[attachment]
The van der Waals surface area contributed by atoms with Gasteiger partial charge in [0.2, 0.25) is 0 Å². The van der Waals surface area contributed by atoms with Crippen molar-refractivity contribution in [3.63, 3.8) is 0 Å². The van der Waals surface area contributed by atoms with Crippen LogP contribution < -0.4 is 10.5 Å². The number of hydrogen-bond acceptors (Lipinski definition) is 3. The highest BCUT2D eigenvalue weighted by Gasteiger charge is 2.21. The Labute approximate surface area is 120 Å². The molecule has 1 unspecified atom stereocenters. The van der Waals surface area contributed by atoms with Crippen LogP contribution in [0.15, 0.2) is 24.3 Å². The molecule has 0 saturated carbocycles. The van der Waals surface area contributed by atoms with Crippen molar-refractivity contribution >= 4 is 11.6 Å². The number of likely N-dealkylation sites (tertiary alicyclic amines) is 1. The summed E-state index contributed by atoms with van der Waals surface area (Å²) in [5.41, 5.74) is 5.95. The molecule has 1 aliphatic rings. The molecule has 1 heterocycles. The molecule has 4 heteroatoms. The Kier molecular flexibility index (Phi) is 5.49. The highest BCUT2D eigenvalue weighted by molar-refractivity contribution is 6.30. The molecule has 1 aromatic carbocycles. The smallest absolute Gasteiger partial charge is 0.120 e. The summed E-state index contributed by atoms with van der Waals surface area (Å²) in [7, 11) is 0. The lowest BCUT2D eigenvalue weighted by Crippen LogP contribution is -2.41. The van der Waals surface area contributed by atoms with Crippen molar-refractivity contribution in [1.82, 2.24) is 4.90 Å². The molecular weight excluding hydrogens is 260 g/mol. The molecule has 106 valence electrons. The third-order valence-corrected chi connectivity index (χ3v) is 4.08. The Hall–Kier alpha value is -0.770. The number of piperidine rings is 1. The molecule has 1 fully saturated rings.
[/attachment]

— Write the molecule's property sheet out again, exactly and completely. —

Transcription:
The van der Waals surface area contributed by atoms with Gasteiger partial charge in [0.2, 0.25) is 0 Å². The van der Waals surface area contributed by atoms with Crippen molar-refractivity contribution in [3.63, 3.8) is 0 Å². The van der Waals surface area contributed by atoms with Crippen LogP contribution < -0.4 is 10.5 Å². The number of hydrogen-bond acceptors (Lipinski definition) is 3. The highest BCUT2D eigenvalue weighted by Gasteiger charge is 2.21. The Labute approximate surface area is 120 Å². The molecule has 1 unspecified atom stereocenters. The van der Waals surface area contributed by atoms with Crippen LogP contribution in [0.15, 0.2) is 24.3 Å². The molecule has 0 saturated carbocycles. The van der Waals surface area contributed by atoms with Crippen molar-refractivity contribution >= 4 is 11.6 Å². The number of likely N-dealkylation sites (tertiary alicyclic amines) is 1. The summed E-state index contributed by atoms with van der Waals surface area (Å²) in [5.41, 5.74) is 5.95. The molecule has 1 aliphatic rings. The molecule has 1 heterocycles. The molecule has 4 heteroatoms. The Kier molecular flexibility index (Phi) is 5.49. The highest BCUT2D eigenvalue weighted by molar-refractivity contribution is 6.30. The molecule has 1 aromatic carbocycles. The smallest absolute Gasteiger partial charge is 0.120 e. The summed E-state index contributed by atoms with van der Waals surface area (Å²) in [7, 11) is 0. The lowest BCUT2D eigenvalue weighted by Crippen LogP contribution is -2.41. The van der Waals surface area contributed by atoms with Crippen molar-refractivity contribution in [1.82, 2.24) is 4.90 Å². The molecular weight excluding hydrogens is 260 g/mol. The molecule has 106 valence electrons. The third-order valence-corrected chi connectivity index (χ3v) is 4.08. The Hall–Kier alpha value is -0.770. The number of piperidine rings is 1. The molecule has 1 fully saturated rings.